This idea makes sense, in theory. It’s the idea of laughter being the best medicine or a helpful coping mechanism. Making jokes about such terrible topics helps us to deal with our grief. When people begin censoring comedians, they impede upon whatever helpful dialogue could come from the jokes. When college students petition to stop comedians from coming to perform on their campus, we see a complete refusal of what is deemed “too offensive.” By creating regulations on what topics comedians can cover, you stifle creativity and prevent any sort of helpful dialogue. But like it or not, there is value to political correctness in comedy.

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With that being said, political correctness is not as key to comedy as some would have you believe. There are certainly comedians who are able to make funny, offensive jokes – but there are plenty who can’t. Many people who call themselves comedians know how to say offensive things, but don’t have any actual jokes associated with them. It’s the same idea behind bullies being cruel, then claiming that “it’s only a joke.” Being offensive shouldn’t be confused with the root of comedy. Comedians who are politically correct can be incredibly funny, just like non-politically correct comedians can be nothing but offensive.

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Take, for example, the recent Kurt Metzger scandal. Metzger, a comedian and former writer of INSIDE AMY SCHUMER, came under fire recently for a series of Facebook posts. What spurred this backlash was a rant he posted, mocking women who call out their rapists (the full story can be found here). The post, clearly written as a joke, challenges the notion that women should be blindly believed when they accuse men of assaulting them. From that point, however, he goes off into a sexist tangent, seemingly mocking women in the comedy business, giving a random shoutout to the new all-female Ghostbusters cast: “BAM! Lady Ghostbusters! Little girls look up at us! Tear. ‘I WILL go to college after all!’” The biggest problem isn’t just how offensive this rant was – it also wasn’t funny. It came off as a drunken rant, the sort of hyperbole you see stereotypical Southern uncles yell at family gatherings.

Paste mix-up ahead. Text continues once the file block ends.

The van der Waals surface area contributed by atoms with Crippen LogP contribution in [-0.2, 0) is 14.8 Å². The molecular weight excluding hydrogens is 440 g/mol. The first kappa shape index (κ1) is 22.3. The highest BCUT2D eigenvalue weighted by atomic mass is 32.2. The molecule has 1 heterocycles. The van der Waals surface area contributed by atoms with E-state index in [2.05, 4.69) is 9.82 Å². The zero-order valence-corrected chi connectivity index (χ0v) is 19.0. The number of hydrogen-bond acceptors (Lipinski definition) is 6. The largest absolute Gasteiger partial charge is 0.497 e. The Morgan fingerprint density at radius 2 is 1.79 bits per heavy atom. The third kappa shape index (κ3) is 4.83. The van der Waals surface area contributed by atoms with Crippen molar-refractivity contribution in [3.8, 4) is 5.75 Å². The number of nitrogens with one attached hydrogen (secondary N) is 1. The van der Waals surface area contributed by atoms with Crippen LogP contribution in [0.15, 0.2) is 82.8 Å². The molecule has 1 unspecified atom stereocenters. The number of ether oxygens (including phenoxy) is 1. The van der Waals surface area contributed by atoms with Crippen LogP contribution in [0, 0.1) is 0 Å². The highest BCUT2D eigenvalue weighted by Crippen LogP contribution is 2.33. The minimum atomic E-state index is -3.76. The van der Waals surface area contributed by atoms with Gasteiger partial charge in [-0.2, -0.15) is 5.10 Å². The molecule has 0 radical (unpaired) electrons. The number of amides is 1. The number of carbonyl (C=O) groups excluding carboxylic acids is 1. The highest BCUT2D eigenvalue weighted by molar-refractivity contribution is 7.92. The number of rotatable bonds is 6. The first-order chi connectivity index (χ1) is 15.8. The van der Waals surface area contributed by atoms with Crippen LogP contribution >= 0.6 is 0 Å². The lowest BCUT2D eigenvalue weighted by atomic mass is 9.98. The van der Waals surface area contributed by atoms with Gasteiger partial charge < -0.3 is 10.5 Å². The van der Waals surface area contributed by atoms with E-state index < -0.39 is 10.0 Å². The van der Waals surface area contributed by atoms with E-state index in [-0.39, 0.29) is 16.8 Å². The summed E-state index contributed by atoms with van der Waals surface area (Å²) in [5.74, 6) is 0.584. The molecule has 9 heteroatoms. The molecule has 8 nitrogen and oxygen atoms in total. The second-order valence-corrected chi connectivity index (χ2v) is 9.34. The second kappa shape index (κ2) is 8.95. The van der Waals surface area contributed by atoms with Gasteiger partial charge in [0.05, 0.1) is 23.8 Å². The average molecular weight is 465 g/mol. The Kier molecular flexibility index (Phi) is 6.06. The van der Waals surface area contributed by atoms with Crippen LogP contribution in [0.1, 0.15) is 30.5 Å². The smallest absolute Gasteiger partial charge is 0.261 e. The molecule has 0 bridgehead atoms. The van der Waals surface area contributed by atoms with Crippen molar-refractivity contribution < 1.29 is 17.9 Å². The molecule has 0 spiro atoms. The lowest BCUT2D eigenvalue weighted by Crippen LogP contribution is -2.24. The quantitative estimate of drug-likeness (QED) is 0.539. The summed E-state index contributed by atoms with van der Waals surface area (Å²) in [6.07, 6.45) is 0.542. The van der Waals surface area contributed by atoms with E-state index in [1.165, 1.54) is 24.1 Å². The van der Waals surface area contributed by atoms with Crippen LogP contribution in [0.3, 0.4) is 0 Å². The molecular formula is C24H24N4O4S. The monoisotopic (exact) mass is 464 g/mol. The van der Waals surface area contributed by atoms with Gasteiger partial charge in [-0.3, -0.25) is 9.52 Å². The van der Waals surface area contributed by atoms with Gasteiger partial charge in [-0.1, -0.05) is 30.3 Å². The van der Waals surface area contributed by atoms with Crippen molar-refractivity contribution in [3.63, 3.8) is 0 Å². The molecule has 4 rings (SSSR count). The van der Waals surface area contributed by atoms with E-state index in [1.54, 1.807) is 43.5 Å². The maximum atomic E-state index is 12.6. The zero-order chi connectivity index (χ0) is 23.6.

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Political correctness isn’t totally about censorship – it’s about quality control. As a stand-up comedian, I can tell you about the numerous “comedians” who get on stage, say terrible, unfunny things, then shrug off all criticism of their act. In truth, political correctness isn’t the biggest obstacle to comedy; it’s just the latest talking point. Comedians should feel free to make jokes about whatever they want, but the public should be open about whether those jokes are funny. It’s the basic principle of comedy – it’s a form of entertainment for an audience. If numerous audiences are telling you your jokes aren’t funny, maybe it’s not just because those audiences are filled with “social justice warriors.” Maybe you’re just out of touch with what the public deems acceptable.

Ultimately, this is what makes striking a balance so important. Comedy needs to be held to a certain standard without crushing the participants. Comedians should be free to tell whatever jokes they want, and the public should be free to tell them when they’ve gone too far. There is value to letting comedians touch on edgy topics, giving audiences a funny way to cope with tragedy. However, comedians should recognize when they’ve veered into purely offensive content, and shift their content accordingly. If comedy is an art form geared towards entertaining the public, it has to be in touch with what the public actually wants to hear.